As we grow older, gradual changes occur that lead to telltale signs of aging in the skin like wrinkles and uneven skin tone. This is in part due to genetics, however lifestyle choices have a substantial influence over how well we age.  Extrinsic aging refers to environmental damage and lifestyle choices such as UV radiation from the sun and exposure to pollutants like cigarette smoke. This type of aging also affects collagen production in the skin. UV radiation from the sun accelerates the aging process by damaging collagen fibers while concurrently causing an abnormal accumulation of elastin. This sunlight-induced accumulation of elastin damages collagen and fuels the aging process.  Unhealthy habits like smoking can enhance the destruction of collagen fibers. Research has shown that cigarette smoking decreases the production of collagen by up to 22%.

Your diet also has an effect on the rate of which your skin ages. A diet that is heavy in sugar and refined carbohydrates like breads, cakes, and pasta, will accelerate the aging process in the skin. When we consume sugar, it attaches to proteins in the body forming molecules called advanced glycation end products.  These molecules build up over time and destroy proteins in the body. Both collagen and elastin are extremely susceptible to glycation and become hard and brittle from structural damage. Glycation also inhibits collagen from regenerating properly, causing the skin to sag and wrinkle.

While unhealthy habits like too much sun damage, smoking, and a sugar laden diet can lead to the premature destruction of collagen, healthy habits can increase collagen production in the body.  Procollagen, which is the precursor to collagen, is synthesized by combining two amino acids called glycine and proline. Vitamin c is necessary for the conversion of procollagen to collagen. By providing your body with excellent sources of vitamin c like bell peppers, oranges, kale, and strawberries, you will be providing your body with the resources necessary to produce healthy amounts of collagen. Consuming highly bioavailable forms of protein like eggs, meat, seafood and legumes is another way to increase collagen production.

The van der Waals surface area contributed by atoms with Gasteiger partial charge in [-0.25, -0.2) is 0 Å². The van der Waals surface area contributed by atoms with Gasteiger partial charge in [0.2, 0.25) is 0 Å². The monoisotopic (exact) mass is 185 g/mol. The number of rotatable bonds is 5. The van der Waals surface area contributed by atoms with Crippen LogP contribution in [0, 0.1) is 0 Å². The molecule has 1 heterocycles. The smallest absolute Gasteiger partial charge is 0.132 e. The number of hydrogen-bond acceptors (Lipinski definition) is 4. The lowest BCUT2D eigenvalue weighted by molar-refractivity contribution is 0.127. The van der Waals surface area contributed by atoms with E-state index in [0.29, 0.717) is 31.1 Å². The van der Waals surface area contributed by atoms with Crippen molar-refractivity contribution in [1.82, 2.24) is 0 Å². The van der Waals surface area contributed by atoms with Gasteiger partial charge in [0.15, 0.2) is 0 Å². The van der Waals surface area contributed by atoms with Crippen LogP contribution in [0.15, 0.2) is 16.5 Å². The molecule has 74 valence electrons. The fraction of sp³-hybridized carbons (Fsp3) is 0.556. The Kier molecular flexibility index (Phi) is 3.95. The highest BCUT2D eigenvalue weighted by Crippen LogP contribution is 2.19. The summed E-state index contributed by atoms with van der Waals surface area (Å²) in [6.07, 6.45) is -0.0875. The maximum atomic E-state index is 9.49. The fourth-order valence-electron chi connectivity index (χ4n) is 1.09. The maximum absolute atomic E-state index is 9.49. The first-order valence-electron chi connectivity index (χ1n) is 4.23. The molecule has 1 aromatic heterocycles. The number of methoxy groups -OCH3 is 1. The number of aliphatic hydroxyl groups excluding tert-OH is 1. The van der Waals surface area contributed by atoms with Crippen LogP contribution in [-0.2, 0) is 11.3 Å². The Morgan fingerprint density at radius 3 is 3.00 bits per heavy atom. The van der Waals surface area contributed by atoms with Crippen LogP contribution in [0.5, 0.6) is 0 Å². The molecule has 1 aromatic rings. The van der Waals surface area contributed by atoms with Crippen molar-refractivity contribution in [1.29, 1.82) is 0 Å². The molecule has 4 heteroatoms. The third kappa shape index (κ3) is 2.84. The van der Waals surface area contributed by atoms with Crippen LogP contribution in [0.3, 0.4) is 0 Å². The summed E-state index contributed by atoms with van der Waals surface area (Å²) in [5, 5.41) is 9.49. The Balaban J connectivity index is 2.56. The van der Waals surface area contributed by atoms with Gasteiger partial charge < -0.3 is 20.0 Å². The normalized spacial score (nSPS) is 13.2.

Although there are many different types of collagen on the market, marine collagen has been proven to be far superior to other collagens derived from cows or pigs.  Most collagen supplements contain collagen obtained from the skin and bones of cattle and pigs. However, many concerns have been raised over the safety of these types of collagen proteins because of certain diseases like mad cow disease, foot and mouth disease, and several viral infections, which can be transmitted through animal sourced proteins.

Marine collagen is extracted from the scales of fish like cod and salmon, and is a safer, more bioavailable option than bovine or porcine collagen. In fact, research has shown that marine collagen is absorbed up to 1.5 times more efficiently by the body than other forms of collagen derived from cows and pigs. Due to the fact that marine collagen is absorbed and utilized so effectively by the body, it is considered to be the best, most highly bioavailable source of collagen.

In order to reach the deeper layers of the skin where collagen is synthesized, hydrolyzed collagen must penetrate the intestinal barrier to reach the bloodstream quickly. Marine collagen is absorbed and utilized rapidly and more efficiently by the body than any other type of collagen.